Let’s find out what Google’s ranking algorithm neglects today.

Word Form

Gone are the days when Google interpreted queries letter for letter. Today, if you type in the query “travel duffel bag” in the singular, the engine will return results optimized for its plural form.

Query Structure

Let’s type in the query “leather travel bag with wheels.” In organic results, the prepositional phrase “with wheels” is replaced with a participle “wheeled.” It means Google ignores such minor things as prepositions, conjunctions, word order, and even the part of speech.

Synonyms

Besides minor grammatical stuff, Google is smart enough to understand synonyms. For the query “footwear compartment,” the engine ranks pages optimized for “shoe compartment.”

3. Try broad travel terms that are easy to rank for.

There is also some low-hanging fruit among broad terms. To detect easy-to-rank keywords in the travel industry, you’ll need to take note of the following metrics.

Difficulty

First of all, you must learn how difficult it is to get to the top with a broad keyword. For example, “travel wallet” has a ranking difficulty of 7 and search volume of 7.4K. With such a low difficulty score and so many monthly searches, it’s definitely worth a try.

Clickability

If a keyword gets thousands of searches, it doesn’t mean all of them become page visits in the end. In some cases, Google gives clear answers at the very top of SERP. It’s quite convenient for users but steals traffic from bloggers.

For example, the query “Eiffel Tower height” gets 5.1K searches per month, but 82% of them never turn into clicks.

Google reveals the height of the tower above organic results. That way, users don’t need to scroll down and visit any of the top 10 pages.

Before writing a post around a promising keyword, check out how SERP looks for it. If there’s an instant answer, most likely your efforts won’t pay off. Instead, opt for keywords with a higher click-through rate.

Seasonality

Some topics spark travelers’ interest only in high season. The rest of the time, they get minimum searches and, therefore, drive almost no traffic. Go to Google Trends to check how long a particular keyword is in demand during a year.

Here’s a striking example of seasonal keywords. The interest for “Christmas travel” starts growing in September and reaches its high a few days before Christmas. Then, it drops and stays low for the rest of the year.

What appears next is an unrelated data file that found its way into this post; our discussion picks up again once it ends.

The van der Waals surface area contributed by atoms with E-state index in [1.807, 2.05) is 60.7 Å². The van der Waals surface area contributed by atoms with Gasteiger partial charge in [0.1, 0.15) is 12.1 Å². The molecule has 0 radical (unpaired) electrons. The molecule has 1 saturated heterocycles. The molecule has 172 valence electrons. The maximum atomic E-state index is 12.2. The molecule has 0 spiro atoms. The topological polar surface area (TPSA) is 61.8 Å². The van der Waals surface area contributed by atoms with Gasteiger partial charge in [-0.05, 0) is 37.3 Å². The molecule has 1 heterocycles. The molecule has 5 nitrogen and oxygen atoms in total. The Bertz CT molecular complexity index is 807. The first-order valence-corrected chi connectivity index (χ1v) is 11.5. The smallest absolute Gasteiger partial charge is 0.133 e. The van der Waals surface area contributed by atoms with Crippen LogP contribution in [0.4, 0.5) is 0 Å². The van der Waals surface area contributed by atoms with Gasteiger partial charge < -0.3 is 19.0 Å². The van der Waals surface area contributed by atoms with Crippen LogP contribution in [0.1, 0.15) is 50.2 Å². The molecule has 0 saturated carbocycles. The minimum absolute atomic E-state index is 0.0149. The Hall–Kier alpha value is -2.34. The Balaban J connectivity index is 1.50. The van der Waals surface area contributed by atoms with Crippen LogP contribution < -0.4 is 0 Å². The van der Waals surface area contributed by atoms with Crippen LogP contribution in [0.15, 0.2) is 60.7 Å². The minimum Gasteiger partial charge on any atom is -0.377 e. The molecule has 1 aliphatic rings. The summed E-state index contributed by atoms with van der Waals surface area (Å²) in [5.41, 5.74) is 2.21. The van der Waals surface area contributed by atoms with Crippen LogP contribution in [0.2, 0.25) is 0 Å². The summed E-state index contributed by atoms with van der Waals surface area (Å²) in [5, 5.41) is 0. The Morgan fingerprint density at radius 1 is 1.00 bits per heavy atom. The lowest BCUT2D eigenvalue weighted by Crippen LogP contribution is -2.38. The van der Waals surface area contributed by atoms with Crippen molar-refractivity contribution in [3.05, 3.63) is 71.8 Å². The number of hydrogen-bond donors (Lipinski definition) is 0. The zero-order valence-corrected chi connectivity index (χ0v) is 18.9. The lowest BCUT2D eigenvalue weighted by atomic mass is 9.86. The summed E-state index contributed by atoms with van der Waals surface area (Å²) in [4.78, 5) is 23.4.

4. Borrow keywords from top travel blogs.

Your competitors already know all the juicy keywords in the travel industry. You can easily discover them too using SERP checkers, even if you have no time for in-depth research. These tools show how much traffic top pages get for a specific query and what keywords bring that amount of traffic.

Choose terms with a low ranking difficulty and optimize your blog posts for them. It will let you drive some of the top bloggers’ traffic to your posts.

5. Use unique travel keywords that competitors overlook.

To make a name for yourself, you can’t just imitate other travel bloggers. Taking their keyword ideas can do the thing for a start. But once your blog gets some traffic, you should think over unique topics. That’s what Answer the Public can help you with. This free tool can generate nearly 900 suggestions for one keyword “traveling.” For convenience, they are divided into five groups:

  • 165 questions;
  • 140 prepositional phrases;
  • 83 comparisons;
  • 488 alphabeticals;
  • 20 related keywords.

Once you click on any keyword of your interest, it will bring you to its results page in Google. You’ll see what’s already been written on that topic to understand whether you can come up with something unique.

Wrap-up

Your travel blog can become a financially rewarding occupation if you optimize it the right way. Of course, monetization doesn’t happen overnight. You can start out while working for the big boss. But once your income is enough for a living, you can quit your 9-5 job and travel the world, gaining priceless experience and sharing it with others in your posts. Do you already run a travel blog? Feel free to share what keyword strategies worked for you!

About the Author

Nick Campbell is a content creator and marketer at Ahrefs with passion for technology, SEO, and copywriting. Work up every idea from chaos to clarity is his motto.